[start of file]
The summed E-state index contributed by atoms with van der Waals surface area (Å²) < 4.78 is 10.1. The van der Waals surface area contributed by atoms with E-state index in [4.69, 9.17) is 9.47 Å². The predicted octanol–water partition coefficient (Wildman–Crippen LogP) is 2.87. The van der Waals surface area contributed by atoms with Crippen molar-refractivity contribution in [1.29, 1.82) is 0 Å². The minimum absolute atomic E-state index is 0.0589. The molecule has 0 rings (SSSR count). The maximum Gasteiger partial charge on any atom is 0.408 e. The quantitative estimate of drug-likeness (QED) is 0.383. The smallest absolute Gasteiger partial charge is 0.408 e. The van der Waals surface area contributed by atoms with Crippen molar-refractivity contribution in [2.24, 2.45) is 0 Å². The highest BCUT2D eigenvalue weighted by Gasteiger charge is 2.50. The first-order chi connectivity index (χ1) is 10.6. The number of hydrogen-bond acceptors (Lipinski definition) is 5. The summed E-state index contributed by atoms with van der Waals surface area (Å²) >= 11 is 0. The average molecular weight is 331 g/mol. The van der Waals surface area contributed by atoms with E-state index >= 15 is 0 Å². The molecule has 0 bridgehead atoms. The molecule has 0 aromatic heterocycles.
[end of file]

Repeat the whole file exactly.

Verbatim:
The summed E-state index contributed by atoms with van der Waals surface area (Å²) < 4.78 is 10.1. The van der Waals surface area contributed by atoms with E-state index in [4.69, 9.17) is 9.47 Å². The predicted octanol–water partition coefficient (Wildman–Crippen LogP) is 2.87. The van der Waals surface area contributed by atoms with Crippen molar-refractivity contribution in [1.29, 1.82) is 0 Å². The minimum absolute atomic E-state index is 0.0589. The molecule has 0 rings (SSSR count). The maximum Gasteiger partial charge on any atom is 0.408 e. The quantitative estimate of drug-likeness (QED) is 0.383. The smallest absolute Gasteiger partial charge is 0.408 e. The van der Waals surface area contributed by atoms with Crippen molar-refractivity contribution in [2.24, 2.45) is 0 Å². The highest BCUT2D eigenvalue weighted by Gasteiger charge is 2.50. The first-order chi connectivity index (χ1) is 10.6. The number of hydrogen-bond acceptors (Lipinski definition) is 5. The summed E-state index contributed by atoms with van der Waals surface area (Å²) >= 11 is 0. The average molecular weight is 331 g/mol. The van der Waals surface area contributed by atoms with E-state index >= 15 is 0 Å². The molecule has 0 bridgehead atoms. The molecule has 0 aromatic heterocycles.